As an ethical hunter, you must first be willing to admit to yourself what your true capabilities are with your rifle or bow. Half your skills will evaporate in the heat of a thundering heart, gasping lungs, and trembling hands the first time you aim at a bear. A poor shot on the range is easily dismissed. A poor shot on a bear in the field is a long-distance chase.

Like all quadrupeds, the vital zone is best reached through a broadside or quartering away shot. Head shots, frontal shots, and tree stand shots fired from directly above are seriously discouraged—they almost always fail to result in a dead-right-there bear. If you’re smart, you spent some time honing your skills on hitting the perfect places to shoot coyotes and deer.

The average size of a bear’s sweet spot (the heart and lungs) is about eight inches. On a broadside or quartering away shot, always wait to shoot until the bear moves the leg facing you forward. This step moves the shoulder and humerus bones out of the way and exposes the vital organs. Hitting the shoulder or humerus will result in blocked arrows or deflected rounds.

Related: What does black bear poop look like?

Bear hunting tips #4: A plan to succeed and survive.

I pity the first-time bear hunter who doesn’t have a detailed plan and still foolishly steps into the woods. The best they can hope for is a physically exhausting and bug-ridden experience they will never again attempt to replicate. At worst, they will be forced to abandon their harvest and never admit to the shame of what they have done.

A physically unprepared bear hunter could face even dire consequences. Realizing only as they fall next to their harvest, years of sedentary office work and undiagnosed heart disease were better suited to squirrel hunting.

The last big surprise most bear hunters have not planned is warm temperatures. Many bear hunting seasons occur during months with temperatures above freezing. Bear meat spoils fast, and often the first (best) step is to skin the hide to start the body cooling down. Cutting, rolling, and shoving a 300-hundred-pound bear is an expletive-filled nightmare.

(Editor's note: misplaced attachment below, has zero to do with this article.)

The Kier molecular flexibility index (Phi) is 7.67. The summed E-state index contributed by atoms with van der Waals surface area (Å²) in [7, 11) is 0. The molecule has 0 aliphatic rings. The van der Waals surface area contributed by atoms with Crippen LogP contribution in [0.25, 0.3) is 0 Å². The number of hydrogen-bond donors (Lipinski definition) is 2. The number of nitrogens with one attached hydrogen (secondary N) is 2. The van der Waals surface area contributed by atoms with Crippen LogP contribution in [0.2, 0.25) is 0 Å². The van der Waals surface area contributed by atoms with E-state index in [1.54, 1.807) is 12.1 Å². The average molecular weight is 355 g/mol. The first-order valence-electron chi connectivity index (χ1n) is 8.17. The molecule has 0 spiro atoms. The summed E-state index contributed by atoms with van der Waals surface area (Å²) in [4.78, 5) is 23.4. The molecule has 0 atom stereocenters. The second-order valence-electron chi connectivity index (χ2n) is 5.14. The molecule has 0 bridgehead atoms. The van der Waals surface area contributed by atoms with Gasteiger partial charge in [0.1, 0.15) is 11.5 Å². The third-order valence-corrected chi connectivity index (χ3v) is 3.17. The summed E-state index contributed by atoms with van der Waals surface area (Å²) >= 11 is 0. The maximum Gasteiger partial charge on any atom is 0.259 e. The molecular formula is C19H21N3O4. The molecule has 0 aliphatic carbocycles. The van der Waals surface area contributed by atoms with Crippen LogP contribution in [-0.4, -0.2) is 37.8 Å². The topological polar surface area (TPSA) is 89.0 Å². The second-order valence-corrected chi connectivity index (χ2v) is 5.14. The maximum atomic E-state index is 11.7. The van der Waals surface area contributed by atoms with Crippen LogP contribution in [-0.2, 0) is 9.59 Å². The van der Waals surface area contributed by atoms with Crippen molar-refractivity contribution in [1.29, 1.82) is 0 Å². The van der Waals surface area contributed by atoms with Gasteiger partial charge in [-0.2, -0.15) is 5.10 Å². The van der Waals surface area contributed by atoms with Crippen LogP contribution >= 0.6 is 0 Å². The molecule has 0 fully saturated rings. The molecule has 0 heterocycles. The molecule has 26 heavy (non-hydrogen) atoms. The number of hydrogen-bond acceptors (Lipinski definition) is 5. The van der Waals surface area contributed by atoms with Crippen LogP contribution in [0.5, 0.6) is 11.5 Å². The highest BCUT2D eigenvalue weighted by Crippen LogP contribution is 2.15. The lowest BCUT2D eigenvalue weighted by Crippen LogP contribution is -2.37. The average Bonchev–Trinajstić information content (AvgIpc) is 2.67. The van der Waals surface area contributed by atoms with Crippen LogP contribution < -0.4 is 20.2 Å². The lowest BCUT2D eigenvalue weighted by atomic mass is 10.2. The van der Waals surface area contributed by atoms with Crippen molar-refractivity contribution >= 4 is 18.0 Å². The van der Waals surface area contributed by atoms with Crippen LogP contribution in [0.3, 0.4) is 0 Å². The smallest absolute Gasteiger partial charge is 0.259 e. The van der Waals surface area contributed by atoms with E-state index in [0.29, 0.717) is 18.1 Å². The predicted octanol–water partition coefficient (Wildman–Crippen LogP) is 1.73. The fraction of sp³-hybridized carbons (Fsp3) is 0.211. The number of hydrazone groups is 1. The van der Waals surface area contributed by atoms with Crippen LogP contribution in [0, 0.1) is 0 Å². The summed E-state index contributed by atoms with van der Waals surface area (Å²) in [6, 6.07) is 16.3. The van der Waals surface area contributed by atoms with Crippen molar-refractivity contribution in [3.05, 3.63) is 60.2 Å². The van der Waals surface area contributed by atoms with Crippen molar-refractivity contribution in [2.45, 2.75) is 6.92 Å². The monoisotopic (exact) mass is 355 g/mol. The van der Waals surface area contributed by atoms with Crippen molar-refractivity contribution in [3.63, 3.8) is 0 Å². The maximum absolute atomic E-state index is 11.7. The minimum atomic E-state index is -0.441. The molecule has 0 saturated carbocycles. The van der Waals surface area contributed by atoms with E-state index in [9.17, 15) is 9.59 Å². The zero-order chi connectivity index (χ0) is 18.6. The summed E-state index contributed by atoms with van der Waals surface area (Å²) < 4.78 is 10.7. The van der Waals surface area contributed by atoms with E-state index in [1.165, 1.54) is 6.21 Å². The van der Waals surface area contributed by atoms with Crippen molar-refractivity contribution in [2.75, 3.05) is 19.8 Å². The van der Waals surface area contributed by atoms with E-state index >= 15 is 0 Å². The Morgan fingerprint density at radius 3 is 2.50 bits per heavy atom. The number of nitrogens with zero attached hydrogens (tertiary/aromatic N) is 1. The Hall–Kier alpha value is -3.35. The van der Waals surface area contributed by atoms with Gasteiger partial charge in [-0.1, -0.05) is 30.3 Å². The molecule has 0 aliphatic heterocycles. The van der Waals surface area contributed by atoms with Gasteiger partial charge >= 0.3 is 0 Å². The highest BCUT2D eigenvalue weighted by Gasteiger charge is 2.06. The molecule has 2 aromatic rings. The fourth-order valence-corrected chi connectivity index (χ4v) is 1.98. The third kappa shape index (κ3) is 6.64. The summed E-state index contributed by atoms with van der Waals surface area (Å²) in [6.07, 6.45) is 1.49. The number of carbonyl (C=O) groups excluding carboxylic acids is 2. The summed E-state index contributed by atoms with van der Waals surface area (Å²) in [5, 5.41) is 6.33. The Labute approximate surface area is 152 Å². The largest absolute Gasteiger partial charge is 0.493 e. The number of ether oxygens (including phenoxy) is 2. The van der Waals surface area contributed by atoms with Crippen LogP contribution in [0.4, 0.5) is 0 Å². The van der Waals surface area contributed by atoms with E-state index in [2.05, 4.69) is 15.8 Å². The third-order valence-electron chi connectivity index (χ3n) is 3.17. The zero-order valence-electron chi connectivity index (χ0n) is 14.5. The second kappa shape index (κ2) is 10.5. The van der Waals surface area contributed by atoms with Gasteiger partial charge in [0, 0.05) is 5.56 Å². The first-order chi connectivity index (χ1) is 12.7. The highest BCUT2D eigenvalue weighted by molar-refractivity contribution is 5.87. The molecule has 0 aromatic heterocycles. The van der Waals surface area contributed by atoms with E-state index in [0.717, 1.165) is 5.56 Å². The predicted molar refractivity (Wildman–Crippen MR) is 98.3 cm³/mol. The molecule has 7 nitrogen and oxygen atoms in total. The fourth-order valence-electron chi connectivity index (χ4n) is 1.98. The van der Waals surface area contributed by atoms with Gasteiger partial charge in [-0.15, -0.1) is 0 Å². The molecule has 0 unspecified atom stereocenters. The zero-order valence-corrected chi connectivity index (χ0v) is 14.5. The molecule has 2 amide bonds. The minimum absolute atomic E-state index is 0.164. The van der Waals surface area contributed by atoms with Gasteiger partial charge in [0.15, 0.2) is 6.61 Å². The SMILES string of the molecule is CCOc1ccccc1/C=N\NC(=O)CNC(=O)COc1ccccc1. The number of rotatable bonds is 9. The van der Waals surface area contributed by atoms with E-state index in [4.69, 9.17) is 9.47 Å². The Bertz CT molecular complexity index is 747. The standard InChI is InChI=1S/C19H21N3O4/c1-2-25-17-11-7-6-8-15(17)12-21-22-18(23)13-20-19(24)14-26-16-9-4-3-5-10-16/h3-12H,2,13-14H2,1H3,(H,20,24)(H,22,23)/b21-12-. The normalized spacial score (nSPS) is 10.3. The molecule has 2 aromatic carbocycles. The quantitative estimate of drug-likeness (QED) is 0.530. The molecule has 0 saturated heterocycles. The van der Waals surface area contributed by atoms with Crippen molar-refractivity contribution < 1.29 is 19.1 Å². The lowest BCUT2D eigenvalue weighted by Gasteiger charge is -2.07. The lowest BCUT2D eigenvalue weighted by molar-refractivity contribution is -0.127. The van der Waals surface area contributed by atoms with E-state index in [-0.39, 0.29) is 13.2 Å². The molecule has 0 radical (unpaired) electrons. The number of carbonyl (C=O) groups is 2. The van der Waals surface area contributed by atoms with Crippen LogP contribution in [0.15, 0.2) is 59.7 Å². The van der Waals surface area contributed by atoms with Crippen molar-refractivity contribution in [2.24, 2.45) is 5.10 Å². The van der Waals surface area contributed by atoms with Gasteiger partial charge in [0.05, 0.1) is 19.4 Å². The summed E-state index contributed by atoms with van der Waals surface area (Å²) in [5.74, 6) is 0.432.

It may seem heartless at this point to even mention it—seriously who wants to even think about toting even more weight around—but what you will need is ice. Packing ice into body and amongst the quarters greatly reduces the chance of meat spoilage.

Without a perfect plan, more than bear meat can be wasted. You can lose your hunting privileges just because you field dressed your bear incorrectly and removed the sex.

Bear hunting tips for bear hunters.
1,500 years ago, and we can only be scientifically certain this hunter never went bear hunting again. Photo credit:

Have a plan for a successful bear hunting day.

Make sure you know where to shoot the bear, are physically prepared to field dress, drag, and secure their harvest to a vehicle, and have a hunting plan that includes contacts for additional help, the location and times you will be hunting, and the resources to preserve their harvest.

Dennis V. Gilmore Jr.

Dennis V. Gilmore Jr. is a former Marine Sergeant and the author of several books, including two on night hunting coyotes and red and gray fox. He has written several hundred articles on predator hunting for